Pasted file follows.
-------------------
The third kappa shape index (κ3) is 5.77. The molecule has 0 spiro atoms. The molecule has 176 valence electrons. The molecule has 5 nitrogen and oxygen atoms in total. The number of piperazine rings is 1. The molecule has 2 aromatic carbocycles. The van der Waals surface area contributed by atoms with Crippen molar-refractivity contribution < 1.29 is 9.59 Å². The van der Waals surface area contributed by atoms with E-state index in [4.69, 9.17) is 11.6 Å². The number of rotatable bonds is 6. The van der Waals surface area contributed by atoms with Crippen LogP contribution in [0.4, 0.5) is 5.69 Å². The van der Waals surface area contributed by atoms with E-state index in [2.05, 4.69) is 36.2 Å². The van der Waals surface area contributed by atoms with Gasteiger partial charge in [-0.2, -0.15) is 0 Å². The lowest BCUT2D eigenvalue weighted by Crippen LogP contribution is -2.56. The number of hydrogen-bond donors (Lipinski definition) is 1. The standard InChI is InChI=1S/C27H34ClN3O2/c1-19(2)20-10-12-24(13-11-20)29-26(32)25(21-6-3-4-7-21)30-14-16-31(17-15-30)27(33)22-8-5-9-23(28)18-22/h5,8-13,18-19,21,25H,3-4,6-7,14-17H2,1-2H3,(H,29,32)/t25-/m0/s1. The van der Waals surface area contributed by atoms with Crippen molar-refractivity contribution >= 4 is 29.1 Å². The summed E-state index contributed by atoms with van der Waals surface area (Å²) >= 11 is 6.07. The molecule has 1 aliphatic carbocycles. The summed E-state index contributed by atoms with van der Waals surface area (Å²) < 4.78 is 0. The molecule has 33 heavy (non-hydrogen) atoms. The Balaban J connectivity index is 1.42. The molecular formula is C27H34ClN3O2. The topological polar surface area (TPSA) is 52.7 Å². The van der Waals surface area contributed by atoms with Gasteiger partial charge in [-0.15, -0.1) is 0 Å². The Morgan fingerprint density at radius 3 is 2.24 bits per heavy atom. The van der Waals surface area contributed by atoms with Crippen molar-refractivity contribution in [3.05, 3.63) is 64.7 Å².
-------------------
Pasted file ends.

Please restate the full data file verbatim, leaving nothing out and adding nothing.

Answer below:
The third kappa shape index (κ3) is 5.77. The molecule has 0 spiro atoms. The molecule has 176 valence electrons. The molecule has 5 nitrogen and oxygen atoms in total. The number of piperazine rings is 1. The molecule has 2 aromatic carbocycles. The van der Waals surface area contributed by atoms with Crippen molar-refractivity contribution < 1.29 is 9.59 Å². The van der Waals surface area contributed by atoms with E-state index in [4.69, 9.17) is 11.6 Å². The number of rotatable bonds is 6. The van der Waals surface area contributed by atoms with Crippen LogP contribution in [0.4, 0.5) is 5.69 Å². The van der Waals surface area contributed by atoms with E-state index in [2.05, 4.69) is 36.2 Å². The van der Waals surface area contributed by atoms with Gasteiger partial charge in [-0.2, -0.15) is 0 Å². The lowest BCUT2D eigenvalue weighted by Crippen LogP contribution is -2.56. The number of hydrogen-bond donors (Lipinski definition) is 1. The standard InChI is InChI=1S/C27H34ClN3O2/c1-19(2)20-10-12-24(13-11-20)29-26(32)25(21-6-3-4-7-21)30-14-16-31(17-15-30)27(33)22-8-5-9-23(28)18-22/h5,8-13,18-19,21,25H,3-4,6-7,14-17H2,1-2H3,(H,29,32)/t25-/m0/s1. The van der Waals surface area contributed by atoms with Crippen molar-refractivity contribution >= 4 is 29.1 Å². The summed E-state index contributed by atoms with van der Waals surface area (Å²) >= 11 is 6.07. The molecule has 1 aliphatic carbocycles. The summed E-state index contributed by atoms with van der Waals surface area (Å²) < 4.78 is 0. The molecule has 33 heavy (non-hydrogen) atoms. The Balaban J connectivity index is 1.42. The molecular formula is C27H34ClN3O2. The topological polar surface area (TPSA) is 52.7 Å². The van der Waals surface area contributed by atoms with Gasteiger partial charge in [-0.15, -0.1) is 0 Å². The Morgan fingerprint density at radius 3 is 2.24 bits per heavy atom. The van der Waals surface area contributed by atoms with Crippen molar-refractivity contribution in [3.05, 3.63) is 64.7 Å².